What’s a memorable meal without canapes and fabulous dessert nibbles? The bouillabaise is whipped into an espuma and served with Dungeness crab, espellete pepper, croutons and pink garlic aioli. Meanwhile, the Mallard duck dish shows off different parts of the bird. Don’t miss out on the fantastic trolley of sweet treats to go with your coffee or tea! Oh, and vegetarian courses are available if you’d like to go that route.
Marguerite, #01-09, Flower Dome, Gardens by the Bay, 18 Marina Gardens Drive, Singapore 018953
Best new restaurants and menus in Singapore: February 2023
Hidden on a street teeming with durian stalls, bak kut teh joints, hawker spots and cafes, Fleurette stands out with its minimalist, enigmatic entrance. The restaurant has a quiet allure, drawing you in with its warm, dark woods and raw brick walls that extend to the interior. It’s helmed by chef Tariq Helou, who’s relaxed and personable behind the open kitchen counter. The 28-year-old is of Japanese, Chinese-Singaporean and Lebanese descent, but it’s his Japanese background that holds the biggest influence on his food at Fleurette.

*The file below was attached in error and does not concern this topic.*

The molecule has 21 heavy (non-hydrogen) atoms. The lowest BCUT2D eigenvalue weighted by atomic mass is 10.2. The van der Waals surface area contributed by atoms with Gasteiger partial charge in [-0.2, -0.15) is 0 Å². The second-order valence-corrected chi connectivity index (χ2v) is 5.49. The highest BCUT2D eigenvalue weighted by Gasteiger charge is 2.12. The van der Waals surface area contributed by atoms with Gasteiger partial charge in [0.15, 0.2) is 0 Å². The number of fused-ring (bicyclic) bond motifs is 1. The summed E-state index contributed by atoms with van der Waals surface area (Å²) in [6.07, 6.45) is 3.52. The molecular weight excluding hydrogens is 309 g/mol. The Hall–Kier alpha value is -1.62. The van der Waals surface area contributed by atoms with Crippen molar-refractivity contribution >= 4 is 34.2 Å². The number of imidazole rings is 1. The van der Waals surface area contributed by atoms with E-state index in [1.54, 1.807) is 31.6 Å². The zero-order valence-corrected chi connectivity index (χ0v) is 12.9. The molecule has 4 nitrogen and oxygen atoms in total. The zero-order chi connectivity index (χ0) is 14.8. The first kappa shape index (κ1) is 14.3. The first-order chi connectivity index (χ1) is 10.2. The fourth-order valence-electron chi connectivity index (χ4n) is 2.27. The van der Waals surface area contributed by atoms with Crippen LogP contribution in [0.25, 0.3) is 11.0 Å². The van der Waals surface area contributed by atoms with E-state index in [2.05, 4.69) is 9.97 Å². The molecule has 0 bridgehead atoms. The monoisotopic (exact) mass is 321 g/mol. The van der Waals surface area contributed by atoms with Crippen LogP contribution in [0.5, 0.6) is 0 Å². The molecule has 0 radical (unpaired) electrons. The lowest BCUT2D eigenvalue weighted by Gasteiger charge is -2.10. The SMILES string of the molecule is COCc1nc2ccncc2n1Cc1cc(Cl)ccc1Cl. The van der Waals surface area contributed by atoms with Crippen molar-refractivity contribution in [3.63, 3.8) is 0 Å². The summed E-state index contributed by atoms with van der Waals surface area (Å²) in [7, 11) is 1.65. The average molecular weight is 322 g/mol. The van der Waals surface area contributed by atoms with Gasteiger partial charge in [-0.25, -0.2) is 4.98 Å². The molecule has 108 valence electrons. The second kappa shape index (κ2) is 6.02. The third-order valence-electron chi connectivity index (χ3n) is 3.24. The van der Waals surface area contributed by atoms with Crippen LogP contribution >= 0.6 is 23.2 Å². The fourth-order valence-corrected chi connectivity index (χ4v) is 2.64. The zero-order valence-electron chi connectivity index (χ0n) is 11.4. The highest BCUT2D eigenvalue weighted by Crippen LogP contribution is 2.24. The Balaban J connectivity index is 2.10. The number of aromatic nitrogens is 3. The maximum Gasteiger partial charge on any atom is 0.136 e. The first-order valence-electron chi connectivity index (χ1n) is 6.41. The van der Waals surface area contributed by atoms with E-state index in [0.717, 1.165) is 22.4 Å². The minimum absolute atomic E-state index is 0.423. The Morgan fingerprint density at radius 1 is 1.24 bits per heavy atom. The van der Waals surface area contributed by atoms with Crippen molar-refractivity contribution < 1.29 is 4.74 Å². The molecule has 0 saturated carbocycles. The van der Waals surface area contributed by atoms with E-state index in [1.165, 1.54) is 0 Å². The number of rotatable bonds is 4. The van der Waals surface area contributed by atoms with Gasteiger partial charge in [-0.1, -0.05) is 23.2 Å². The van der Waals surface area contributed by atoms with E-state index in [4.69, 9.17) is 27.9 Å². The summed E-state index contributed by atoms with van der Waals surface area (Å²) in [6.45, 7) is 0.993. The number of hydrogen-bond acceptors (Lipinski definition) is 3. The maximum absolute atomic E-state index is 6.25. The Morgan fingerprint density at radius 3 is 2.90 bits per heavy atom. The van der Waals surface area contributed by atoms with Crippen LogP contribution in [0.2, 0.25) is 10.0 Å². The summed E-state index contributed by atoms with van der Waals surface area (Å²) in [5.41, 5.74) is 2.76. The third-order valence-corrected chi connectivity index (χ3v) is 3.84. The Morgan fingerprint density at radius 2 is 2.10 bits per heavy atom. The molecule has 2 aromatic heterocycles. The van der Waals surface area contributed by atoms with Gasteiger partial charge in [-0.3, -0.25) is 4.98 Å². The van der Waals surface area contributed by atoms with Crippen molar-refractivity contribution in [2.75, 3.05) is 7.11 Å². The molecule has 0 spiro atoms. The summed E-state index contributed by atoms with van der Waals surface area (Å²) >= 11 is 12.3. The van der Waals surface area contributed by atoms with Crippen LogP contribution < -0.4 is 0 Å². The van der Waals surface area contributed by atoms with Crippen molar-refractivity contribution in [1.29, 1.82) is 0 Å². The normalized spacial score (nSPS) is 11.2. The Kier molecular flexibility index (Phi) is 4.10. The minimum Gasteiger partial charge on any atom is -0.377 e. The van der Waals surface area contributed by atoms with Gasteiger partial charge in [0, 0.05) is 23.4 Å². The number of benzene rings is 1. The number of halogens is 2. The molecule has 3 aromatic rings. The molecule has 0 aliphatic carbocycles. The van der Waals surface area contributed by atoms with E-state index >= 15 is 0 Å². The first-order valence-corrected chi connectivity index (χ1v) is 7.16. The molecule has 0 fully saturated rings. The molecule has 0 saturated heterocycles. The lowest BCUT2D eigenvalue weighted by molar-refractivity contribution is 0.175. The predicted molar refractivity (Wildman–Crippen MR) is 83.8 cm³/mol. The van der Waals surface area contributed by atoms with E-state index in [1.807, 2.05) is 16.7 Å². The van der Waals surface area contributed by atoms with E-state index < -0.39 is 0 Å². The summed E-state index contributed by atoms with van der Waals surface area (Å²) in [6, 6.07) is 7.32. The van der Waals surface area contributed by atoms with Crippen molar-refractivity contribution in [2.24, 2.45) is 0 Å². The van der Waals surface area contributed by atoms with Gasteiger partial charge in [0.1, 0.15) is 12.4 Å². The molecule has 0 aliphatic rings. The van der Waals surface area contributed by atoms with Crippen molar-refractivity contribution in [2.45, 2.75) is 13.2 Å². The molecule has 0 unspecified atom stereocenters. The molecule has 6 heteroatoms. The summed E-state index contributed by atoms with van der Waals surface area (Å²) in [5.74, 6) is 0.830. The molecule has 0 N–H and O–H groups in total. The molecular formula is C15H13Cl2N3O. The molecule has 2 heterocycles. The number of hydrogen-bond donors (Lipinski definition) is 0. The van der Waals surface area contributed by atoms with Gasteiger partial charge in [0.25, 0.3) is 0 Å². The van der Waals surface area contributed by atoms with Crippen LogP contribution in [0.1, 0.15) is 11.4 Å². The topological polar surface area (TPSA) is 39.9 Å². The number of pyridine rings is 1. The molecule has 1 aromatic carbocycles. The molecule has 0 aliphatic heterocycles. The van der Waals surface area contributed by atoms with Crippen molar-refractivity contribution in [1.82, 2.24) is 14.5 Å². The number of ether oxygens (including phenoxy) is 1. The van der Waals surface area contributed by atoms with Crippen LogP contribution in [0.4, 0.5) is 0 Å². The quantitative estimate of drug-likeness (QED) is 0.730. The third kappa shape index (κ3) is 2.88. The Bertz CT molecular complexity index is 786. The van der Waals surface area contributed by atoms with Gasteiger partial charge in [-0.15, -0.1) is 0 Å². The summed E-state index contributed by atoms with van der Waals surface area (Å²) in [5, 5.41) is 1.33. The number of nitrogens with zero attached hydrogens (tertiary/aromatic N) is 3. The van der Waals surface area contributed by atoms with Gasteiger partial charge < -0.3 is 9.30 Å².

With just 10 counter seats and a private dining room for six, the space is small. But that also means every diner experiences impeccable service. For the curious among us, you’ll notice the attention to detail – from the custom-made Japanese plates to the gorgeous seasonal blooms by locally-based artisans. Get cosy by the counter, where all the action takes place, and try the incredible new winter menu ($298) best experienced with the sake pairing ($198).
To start, the botan ebi somen with chilled dashi and botan ebi oil (made from the leftover heads and shells) gives you that intense prawn flavour with a clean broth you’ll want to polish off. In case you’re wondering, it’s chef Tariq’s take on prawn mee. The tuna akami with avocado is beautifully done – it’s smooth and salty with a bit of texture in each bite from the caviar. And that uni-topped choux puff with soy milk bechamel? Absolutely scrumptious – fluffy, light and decadent in all the right places.
The foie gras monaka with black winter truffle and madeira jelly, and caramelised onion jam, is another one-bite wonder. It’s crisp and creamy all at once. Plus, chawanmushi gets the luxe treatment with Fleurette’s special reserve caviar. But the pan-seared Hokkaido scallop served with sambal beurre blanc was definitely the highlight of our night. We loved the local touch with sambal for just a lick of heat, and those pickled pearl onions and finger lime added a welcome crunch and cleansing zest.